As a boy, I remember once telling my mother that I thought the government should provide certain basic needs to everyone, so that everyone could live their lives and be happy. If everyone had a house and a car, I said with wide-eyed innocence, we could all focus on other things, because we had the essentials. I’m sure I didn’t say it quite that simply or articulately, but the message was clear enough. My mother looked at me tolerantly and said, “Do you know what that is, Phillip? That’s communism.”
That is my earliest memory of an understanding of the concept of communism. My childhood was dominated by the shadow of the Soviet Union and the specter of nuclear war, painted in garish colors and with fairly crude special effects in movies like “The Day After” (and a slew of other nuclear holocaust films that were all the rage back then). The Soviets were the heavies in countless movies and a staple of men’s adventure fiction, some of which I went back and read later in life when the books were long out of print. The Soviets, the communists, were the evil empire, and they stood opposed to everything that was good and right and true in the world. The Cold War was at its robust height and, if nothing else, those in the United States understood that they had a serious national rival.
With the collapse of the Soviet Union as a superpower, we in the United States became complacent, at least to a certain degree. I think we have forgotten what it is like to live each day knowing that there is a nation on Earth working just as diligently against our interests as we work for them. In the post-Cold-War era, that nation is communist China. The battlegrounds on which we prosecute a not-so-cold war with China are not proxy conflicts in third-world nations; they are the twin fields of endeavor most vital to continued human progress. These are technology and industry.
Anyone familiar with the state of contemporary manufacturing is familiar with how things are done in China. From photocopiers to pocket knives, anything and everything that can be made is made by Chinese manufacturing facilities. For the longest time, the factor holding the Chinese back in the world market was the critical issue of quality control. The Chinese have largely overcome this, however, and now an American company farming out its manufacturing to China can essentially pay for the level of product quality it desires. The Chinese will simultaneously, quietly copy anything and everything submitted to them for manufacture, of course; this is expected and even tolerated, if not appreciated.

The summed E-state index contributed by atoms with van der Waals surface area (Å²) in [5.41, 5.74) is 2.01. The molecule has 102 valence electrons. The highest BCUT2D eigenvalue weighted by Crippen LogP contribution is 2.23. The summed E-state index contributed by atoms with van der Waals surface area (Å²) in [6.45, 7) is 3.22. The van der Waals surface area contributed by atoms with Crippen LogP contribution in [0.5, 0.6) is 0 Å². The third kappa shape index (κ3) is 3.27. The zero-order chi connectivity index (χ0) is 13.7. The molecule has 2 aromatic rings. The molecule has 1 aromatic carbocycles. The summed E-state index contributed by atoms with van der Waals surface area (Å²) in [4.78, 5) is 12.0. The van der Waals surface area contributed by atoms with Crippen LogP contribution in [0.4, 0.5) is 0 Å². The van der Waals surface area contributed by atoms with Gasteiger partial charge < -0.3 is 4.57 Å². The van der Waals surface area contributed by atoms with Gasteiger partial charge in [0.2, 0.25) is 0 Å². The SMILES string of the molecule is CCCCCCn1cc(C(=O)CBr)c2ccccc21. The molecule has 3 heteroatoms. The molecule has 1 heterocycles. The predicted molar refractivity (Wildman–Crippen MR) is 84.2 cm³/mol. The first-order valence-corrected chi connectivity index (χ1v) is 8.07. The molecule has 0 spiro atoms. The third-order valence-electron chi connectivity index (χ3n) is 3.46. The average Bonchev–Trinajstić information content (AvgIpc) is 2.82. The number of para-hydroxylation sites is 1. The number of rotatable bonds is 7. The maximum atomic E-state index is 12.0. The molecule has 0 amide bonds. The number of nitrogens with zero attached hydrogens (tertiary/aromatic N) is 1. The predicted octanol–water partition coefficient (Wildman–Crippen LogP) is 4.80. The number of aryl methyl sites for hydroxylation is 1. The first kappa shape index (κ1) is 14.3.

While in the short term this state of affairs leads to a loss of American manufacturing jobs, an increase in cheaper consumer products of at least adequate quality in American stores, and perhaps a gradual normalization of the relationship between nations that trade with each other, in the long term there is a very real threat represented by Chinese technological development. The only thing stopping this communist nation from being the rival (and hostile) superpower the Soviet Union was to us is that it lacks the technological sophistication to compete with us directly. This is rapidly changing, and evidence of that fact is all around us. It starts with the slow but steady increase in quality control of consumer goods made in China (which a few years ago were cheap, yes, but very shoddy). It ends with … well, we don’t know where it ends, but it continues with the ChiComs in space.
CNN reported Monday that China’s first lunar probe has landed on the moon in a “controlled collision,” the first in what is apparently three stages of the nation’s mission to the moon. This emphasizes the fact that China is in a very select club of space-traveling nations, of which the United States and the former Soviet Union are members. All you have to do to join the club is put a manned spacecraft in orbit. China did so in 2003.
The space program is, of course, of tremendous national importance to China, which has a chip on its shoulder and something to prove to the rest of the world. Specifically, it wants the respect normally afforded a technologically advanced industrial nation. This is why the 2008 Olympics in Beijing were so important to China; successfully hosting the Olympics was seen (or at least touted in the mainstream media) as proof that China was indeed an advanced, industrialized nation competitive with the West, and not a largely backward totalitarian prison-state that ruthlessly tramples the human rights of its citizens. Ignored at the time, of course, were the various little scandals that cropped up, such as when China cut off access to iTunes to the entire country because some Olympic athletes downloaded a free Tibet album – not to mention the quickly covered-up stabbing death of an American in town for the games.
Even as it makes industrial and technological gains in less oppositional endeavors, China is also building up its military. DoD Buzz reports that China’s fleet of more than 50 attack submarines conducted twice as many patrols in 2008 as it did in 2007. Chinese attack submarines are shadowing our aircraft carriers; we would be foolish to dismiss them. China’s conventional military force is, of course, the largest in the world, owing to China’s large population.
Right now, the West holds a technological edge on the equipment the Chinese military uses, just as it holds a lead on the consumer and industrial technology used in China. These leads are all shrinking, and shrinking fast. Continued trade with an increasingly technologically advanced China may indeed be the best means of preventing an eventual war with this large, powerful, communist nation. We must, however, treat China as the rival that it is – and the threat it represents.